Last week Huffington Post ran a story on “how I told my 7-year-old he has Down syndrome.” I admit I saw that headline and thought, Huh. He doesn’t already know? See, we’ve always made Down syndrome an ordinary part of the fabric of life in this house, like bad eyes or an aptitude for music–it simply is. You don’t waste time analyzing good and bad or trying to shield the kids from the knowledge–you just weave it into ordinary life, and there it is.
Last night at dinner, it came up in the context of Christmas shopping. Alex had wanted to get Julianna a jewelry/bead-making kit for Christmas, and Christian told him, truthfully, that he and I had wanted to do it, too, and chose not to. The problem is, she’s not quite ready for it yet. We want her to be, but she just isn’t. It’s a great idea, but she doesn’t have the interest in and skill to do those sorts of things yet.
But “If she didn’t have Down syndrome, that would be…” was as far as he got. Because at the words “Down syndrome,” Julianna lit up. “Oh! Dow see-dwuh?” she cried.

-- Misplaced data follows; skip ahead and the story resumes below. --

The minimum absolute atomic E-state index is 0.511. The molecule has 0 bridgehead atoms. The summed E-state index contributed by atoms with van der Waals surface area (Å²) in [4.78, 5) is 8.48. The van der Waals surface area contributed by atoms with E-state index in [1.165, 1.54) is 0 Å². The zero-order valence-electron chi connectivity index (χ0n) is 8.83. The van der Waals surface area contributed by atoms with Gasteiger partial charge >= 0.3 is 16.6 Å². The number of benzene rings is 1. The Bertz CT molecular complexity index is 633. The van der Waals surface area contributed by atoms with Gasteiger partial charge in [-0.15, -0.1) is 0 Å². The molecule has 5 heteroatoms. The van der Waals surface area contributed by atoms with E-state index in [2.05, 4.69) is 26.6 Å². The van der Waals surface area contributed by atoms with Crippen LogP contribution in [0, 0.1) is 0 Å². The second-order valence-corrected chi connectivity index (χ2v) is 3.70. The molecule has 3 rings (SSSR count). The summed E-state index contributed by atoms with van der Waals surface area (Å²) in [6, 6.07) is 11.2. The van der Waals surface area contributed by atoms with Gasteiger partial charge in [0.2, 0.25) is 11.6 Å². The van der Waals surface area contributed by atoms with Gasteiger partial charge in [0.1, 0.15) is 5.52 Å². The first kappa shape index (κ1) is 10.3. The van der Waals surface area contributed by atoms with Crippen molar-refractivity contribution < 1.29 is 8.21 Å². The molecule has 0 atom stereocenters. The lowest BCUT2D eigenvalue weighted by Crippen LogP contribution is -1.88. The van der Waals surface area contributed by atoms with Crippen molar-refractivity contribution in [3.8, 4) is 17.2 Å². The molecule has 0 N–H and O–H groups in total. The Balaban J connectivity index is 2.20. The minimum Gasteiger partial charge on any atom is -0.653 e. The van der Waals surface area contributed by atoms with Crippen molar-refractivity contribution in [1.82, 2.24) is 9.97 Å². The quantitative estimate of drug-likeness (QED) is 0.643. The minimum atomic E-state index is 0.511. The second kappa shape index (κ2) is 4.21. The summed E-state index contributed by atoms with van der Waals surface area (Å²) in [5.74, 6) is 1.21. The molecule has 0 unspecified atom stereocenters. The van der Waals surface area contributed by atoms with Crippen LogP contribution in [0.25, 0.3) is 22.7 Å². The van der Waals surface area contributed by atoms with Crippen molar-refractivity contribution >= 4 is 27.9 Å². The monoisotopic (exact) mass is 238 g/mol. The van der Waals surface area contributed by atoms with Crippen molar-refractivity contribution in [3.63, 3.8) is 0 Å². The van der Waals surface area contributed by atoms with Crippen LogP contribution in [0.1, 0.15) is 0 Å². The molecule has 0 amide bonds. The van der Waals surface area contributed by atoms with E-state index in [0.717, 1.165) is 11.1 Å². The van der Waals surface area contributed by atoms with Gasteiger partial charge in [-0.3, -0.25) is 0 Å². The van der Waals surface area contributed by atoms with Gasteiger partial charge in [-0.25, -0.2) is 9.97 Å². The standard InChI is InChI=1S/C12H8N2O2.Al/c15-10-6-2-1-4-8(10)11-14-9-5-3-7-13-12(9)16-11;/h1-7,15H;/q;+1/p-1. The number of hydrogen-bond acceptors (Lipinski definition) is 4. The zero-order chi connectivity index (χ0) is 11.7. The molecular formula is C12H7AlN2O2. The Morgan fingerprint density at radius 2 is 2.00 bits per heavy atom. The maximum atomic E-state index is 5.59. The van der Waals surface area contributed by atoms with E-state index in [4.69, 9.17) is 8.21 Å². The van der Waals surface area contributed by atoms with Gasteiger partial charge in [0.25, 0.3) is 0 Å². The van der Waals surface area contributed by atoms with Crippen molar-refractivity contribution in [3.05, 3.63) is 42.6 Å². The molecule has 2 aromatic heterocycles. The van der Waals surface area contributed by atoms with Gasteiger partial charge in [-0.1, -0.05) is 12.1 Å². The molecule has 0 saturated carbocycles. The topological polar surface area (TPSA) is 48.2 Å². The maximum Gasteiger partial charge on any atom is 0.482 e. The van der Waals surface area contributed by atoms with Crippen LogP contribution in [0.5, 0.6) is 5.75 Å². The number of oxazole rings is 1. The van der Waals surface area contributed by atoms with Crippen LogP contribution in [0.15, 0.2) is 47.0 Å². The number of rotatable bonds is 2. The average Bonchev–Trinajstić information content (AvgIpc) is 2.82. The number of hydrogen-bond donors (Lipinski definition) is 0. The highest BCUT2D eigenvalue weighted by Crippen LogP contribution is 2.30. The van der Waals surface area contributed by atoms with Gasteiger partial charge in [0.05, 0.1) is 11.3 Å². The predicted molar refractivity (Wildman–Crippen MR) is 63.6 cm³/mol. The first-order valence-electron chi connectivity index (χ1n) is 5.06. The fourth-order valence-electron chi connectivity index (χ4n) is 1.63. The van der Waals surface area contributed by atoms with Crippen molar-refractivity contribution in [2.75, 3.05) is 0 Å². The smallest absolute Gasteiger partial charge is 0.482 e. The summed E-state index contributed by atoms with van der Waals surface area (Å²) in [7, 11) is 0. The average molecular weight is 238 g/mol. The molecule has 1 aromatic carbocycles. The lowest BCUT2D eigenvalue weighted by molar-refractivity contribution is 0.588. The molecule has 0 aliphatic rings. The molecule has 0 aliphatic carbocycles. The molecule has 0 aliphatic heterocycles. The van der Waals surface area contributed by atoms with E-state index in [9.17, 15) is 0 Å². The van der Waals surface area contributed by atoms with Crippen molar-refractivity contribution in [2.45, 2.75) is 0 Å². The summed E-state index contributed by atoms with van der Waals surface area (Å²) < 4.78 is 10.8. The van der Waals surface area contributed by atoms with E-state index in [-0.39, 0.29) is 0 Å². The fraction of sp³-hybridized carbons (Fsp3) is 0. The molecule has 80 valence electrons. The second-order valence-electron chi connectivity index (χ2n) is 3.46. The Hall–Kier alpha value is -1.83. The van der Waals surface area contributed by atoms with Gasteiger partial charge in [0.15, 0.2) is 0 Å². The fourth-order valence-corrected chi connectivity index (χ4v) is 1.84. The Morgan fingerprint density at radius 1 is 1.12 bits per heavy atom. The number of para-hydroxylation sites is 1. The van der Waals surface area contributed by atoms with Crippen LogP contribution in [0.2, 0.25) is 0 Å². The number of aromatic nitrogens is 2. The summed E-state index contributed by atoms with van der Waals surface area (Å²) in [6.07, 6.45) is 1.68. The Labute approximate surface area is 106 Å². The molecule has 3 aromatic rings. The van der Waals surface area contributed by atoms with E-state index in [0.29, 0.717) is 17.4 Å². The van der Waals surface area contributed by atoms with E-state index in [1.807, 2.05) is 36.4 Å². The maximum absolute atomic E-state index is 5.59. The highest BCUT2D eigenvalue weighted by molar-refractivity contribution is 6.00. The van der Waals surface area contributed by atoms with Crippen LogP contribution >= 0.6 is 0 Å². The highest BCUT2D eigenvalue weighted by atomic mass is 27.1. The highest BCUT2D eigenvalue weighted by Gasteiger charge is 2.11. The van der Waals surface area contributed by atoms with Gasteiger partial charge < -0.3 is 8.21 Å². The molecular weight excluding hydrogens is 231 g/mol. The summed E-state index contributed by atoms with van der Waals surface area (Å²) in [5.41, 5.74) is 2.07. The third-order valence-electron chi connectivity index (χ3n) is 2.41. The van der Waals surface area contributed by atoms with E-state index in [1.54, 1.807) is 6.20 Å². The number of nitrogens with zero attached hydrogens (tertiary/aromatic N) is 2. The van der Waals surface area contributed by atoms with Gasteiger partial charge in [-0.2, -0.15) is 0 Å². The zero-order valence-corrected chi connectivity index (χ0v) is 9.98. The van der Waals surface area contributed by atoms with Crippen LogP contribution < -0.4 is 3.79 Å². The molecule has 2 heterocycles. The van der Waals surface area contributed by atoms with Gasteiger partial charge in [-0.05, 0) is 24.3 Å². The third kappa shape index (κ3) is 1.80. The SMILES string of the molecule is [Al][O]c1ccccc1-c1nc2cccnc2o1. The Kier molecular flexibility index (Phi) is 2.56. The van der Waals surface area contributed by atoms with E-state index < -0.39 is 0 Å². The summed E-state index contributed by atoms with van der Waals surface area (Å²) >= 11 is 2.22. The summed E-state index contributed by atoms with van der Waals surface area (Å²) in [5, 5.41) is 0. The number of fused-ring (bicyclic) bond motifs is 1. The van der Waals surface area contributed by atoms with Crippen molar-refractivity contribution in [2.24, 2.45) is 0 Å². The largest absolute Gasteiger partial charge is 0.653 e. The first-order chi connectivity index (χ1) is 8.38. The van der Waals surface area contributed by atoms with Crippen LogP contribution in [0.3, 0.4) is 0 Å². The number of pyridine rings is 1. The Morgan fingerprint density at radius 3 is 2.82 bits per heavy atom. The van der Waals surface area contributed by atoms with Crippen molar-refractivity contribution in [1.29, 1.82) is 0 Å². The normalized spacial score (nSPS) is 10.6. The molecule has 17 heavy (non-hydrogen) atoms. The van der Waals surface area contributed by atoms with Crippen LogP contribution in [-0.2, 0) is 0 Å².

Christian smiled at her. “Who has Down syndrome?”
“ME! YAY!” shouted Julianna, putting both fists in the air and pumping them repeatedly.
It’s one of those stereotypes that lives on because it so often turns out to be true: people with Down syndrome tend to have really, really high self-esteem.
(Disclaimer: she did think we were talking about ‘Down syndrome group,’ which is what we call the bimonthly social hour we do with other T21 families in the area. But it’s a great story anyway.)